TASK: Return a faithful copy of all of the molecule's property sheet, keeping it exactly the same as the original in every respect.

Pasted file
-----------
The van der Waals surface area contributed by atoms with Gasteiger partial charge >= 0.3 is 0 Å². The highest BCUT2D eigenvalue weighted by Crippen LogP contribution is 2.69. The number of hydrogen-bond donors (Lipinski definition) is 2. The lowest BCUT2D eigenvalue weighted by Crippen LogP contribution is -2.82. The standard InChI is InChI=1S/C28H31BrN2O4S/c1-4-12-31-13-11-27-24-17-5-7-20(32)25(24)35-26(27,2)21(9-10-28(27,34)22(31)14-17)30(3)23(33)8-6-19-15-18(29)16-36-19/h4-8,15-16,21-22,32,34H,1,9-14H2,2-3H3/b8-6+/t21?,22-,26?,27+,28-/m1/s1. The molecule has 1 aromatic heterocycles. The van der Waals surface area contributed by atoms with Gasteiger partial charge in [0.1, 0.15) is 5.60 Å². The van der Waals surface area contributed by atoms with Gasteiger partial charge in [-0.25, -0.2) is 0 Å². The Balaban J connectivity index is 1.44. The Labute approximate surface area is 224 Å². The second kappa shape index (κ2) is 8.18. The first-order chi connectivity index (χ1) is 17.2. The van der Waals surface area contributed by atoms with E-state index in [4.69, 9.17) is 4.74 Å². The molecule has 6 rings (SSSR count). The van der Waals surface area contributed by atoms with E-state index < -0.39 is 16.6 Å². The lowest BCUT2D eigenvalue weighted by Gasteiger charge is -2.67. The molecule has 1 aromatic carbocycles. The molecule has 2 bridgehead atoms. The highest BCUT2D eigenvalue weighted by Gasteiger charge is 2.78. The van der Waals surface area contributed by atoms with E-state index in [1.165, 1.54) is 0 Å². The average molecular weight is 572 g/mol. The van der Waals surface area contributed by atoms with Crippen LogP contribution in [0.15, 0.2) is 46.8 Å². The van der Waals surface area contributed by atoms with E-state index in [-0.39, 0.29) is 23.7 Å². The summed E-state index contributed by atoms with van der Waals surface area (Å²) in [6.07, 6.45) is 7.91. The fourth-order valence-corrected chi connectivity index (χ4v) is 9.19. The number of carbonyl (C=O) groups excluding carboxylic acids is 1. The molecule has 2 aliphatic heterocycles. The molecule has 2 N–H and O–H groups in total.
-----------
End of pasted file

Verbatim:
The van der Waals surface area contributed by atoms with Gasteiger partial charge >= 0.3 is 0 Å². The highest BCUT2D eigenvalue weighted by Crippen LogP contribution is 2.69. The number of hydrogen-bond donors (Lipinski definition) is 2. The lowest BCUT2D eigenvalue weighted by Crippen LogP contribution is -2.82. The standard InChI is InChI=1S/C28H31BrN2O4S/c1-4-12-31-13-11-27-24-17-5-7-20(32)25(24)35-26(27,2)21(9-10-28(27,34)22(31)14-17)30(3)23(33)8-6-19-15-18(29)16-36-19/h4-8,15-16,21-22,32,34H,1,9-14H2,2-3H3/b8-6+/t21?,22-,26?,27+,28-/m1/s1. The molecule has 1 aromatic heterocycles. The van der Waals surface area contributed by atoms with Gasteiger partial charge in [0.1, 0.15) is 5.60 Å². The van der Waals surface area contributed by atoms with Gasteiger partial charge in [-0.25, -0.2) is 0 Å². The Balaban J connectivity index is 1.44. The Labute approximate surface area is 224 Å². The second kappa shape index (κ2) is 8.18. The first-order chi connectivity index (χ1) is 17.2. The van der Waals surface area contributed by atoms with E-state index in [4.69, 9.17) is 4.74 Å². The molecule has 6 rings (SSSR count). The van der Waals surface area contributed by atoms with E-state index < -0.39 is 16.6 Å². The lowest BCUT2D eigenvalue weighted by Gasteiger charge is -2.67. The molecule has 1 aromatic carbocycles. The molecule has 2 bridgehead atoms. The highest BCUT2D eigenvalue weighted by Gasteiger charge is 2.78. The van der Waals surface area contributed by atoms with E-state index in [1.165, 1.54) is 0 Å². The average molecular weight is 572 g/mol. The van der Waals surface area contributed by atoms with Crippen LogP contribution in [0.15, 0.2) is 46.8 Å². The van der Waals surface area contributed by atoms with E-state index in [-0.39, 0.29) is 23.7 Å². The summed E-state index contributed by atoms with van der Waals surface area (Å²) in [6.07, 6.45) is 7.91. The fourth-order valence-corrected chi connectivity index (χ4v) is 9.19. The number of carbonyl (C=O) groups excluding carboxylic acids is 1. The molecule has 2 aliphatic heterocycles. The molecule has 2 N–H and O–H groups in total.